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METHODOLOGICAL APPROACH FOR MEASURING PRIORITY DBPS IN REVERSE OSMOSIS CONCENTRATED DRINKING WATER
BODIN, N., H. S. WEINBERG, S. W. KRASNER, S. D. RICHARDSON, J. G. PRESSMAN, T. F. SPETH, R. J. MILTNER, AND J. E. SIMMONS. METHODOLOGICAL APPROACH FOR MEASURING PRIORITY DBPS IN REVERSE OSMOSIS CONCENTRATED DRINKING WATER. Presented at American Chemical Society National Meeting, Chicago, IL, March 25 - 29, 2007.
Develop analytical methods to quantify iodinated DBPs in chloraminated drinking waters and to collaborate with CDC which is developing methods to measure iodo-THMs in human blood/urine.
Many disinfection by-products (DBPs) are formed when drinking water is chlorinated, but only a few are routinely measured or regulated. Various studies have revealed a plethora of DBPs for which sensitive and quantitative analytical methods have always been a major limiting factor in developing an occurrence database. In an effort to extend our grasp of the potential health implications of current disinfection practices, approximately 500 of these DBPs that had been reported in the literature were prioritized according to predicted cancer effects and subsequently 50 of these were identified as high priority for a large-scale occurrence study across the U.S.A. Although many new sensitive analytical methods were developed for these new DBPs, some of them were found at levels close to or below their detection limits. Moreover, most of the previous toxicological testing for DBPs had been carried out on a single chemical-by-chemical basis, which could not account for the nature of a complex drinking water mixture nor explain the adverse health effects observed in some epidemiologic studies. Consequently, a new study was evolved that addressed these two weaknesses and provided for comprehensive chemical determination and toxicological evaluation of environmentally realistic complex mixtures of DBPs. In the present part of this large multi-disciplinary effort, drinking water was scaled-up by concentrating the total organic carbon (TOC) from a treated surface water and subjecting the concentrate to chlorination, using similar chlorine dose to TOC and bromide to TOC ratios as would be used or found in conventional treatment. Higher levels of all DBPs would be produced that could be detectable using currently available methods and a battery of toxicological assays could then focus on adverse health effects and correlate these to the levels and mixture of DBPs. This paper focuses on adaptation of methods used for quantitation of over 50 priority DBPs from drinking water to chlorinated surface water concentrates.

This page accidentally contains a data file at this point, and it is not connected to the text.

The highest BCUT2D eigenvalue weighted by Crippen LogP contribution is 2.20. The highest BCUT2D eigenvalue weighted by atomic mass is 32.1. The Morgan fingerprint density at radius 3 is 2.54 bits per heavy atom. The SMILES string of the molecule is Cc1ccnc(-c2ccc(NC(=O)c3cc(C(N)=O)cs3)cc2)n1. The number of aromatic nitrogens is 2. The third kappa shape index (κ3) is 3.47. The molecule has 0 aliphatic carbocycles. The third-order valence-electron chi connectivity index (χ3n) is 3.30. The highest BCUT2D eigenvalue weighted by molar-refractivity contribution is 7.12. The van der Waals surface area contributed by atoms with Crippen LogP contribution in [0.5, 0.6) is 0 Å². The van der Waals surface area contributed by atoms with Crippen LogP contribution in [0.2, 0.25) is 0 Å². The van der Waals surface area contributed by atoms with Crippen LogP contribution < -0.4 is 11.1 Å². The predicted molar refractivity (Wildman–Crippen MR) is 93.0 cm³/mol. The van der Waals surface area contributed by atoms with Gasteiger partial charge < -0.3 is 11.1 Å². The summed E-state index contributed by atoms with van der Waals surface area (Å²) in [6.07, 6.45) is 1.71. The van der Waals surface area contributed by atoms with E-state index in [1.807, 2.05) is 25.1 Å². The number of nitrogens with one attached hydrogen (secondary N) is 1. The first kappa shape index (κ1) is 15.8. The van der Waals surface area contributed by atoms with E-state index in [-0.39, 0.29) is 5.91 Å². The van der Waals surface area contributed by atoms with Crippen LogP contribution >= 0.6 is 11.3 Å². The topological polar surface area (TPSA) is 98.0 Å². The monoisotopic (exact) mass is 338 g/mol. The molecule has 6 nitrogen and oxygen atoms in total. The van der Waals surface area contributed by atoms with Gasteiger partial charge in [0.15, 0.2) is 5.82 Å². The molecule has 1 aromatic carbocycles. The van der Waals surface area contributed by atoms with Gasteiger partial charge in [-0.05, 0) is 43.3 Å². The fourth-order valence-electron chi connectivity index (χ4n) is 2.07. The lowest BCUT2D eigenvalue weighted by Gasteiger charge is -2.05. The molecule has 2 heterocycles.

Record Details:Record Type: DOCUMENT (PRESENTATION/EXTENDED ABSTRACT)
Organization:U.S. ENVIRONMENTAL PROTECTION AGENCY
OFFICE OF RESEARCH AND DEVELOPMENT
NATIONAL EXPOSURE RESEARCH LABORATORY
ECOSYSTEMS RESEARCH DIVISION
REGULATORY SUPPORT BRANCH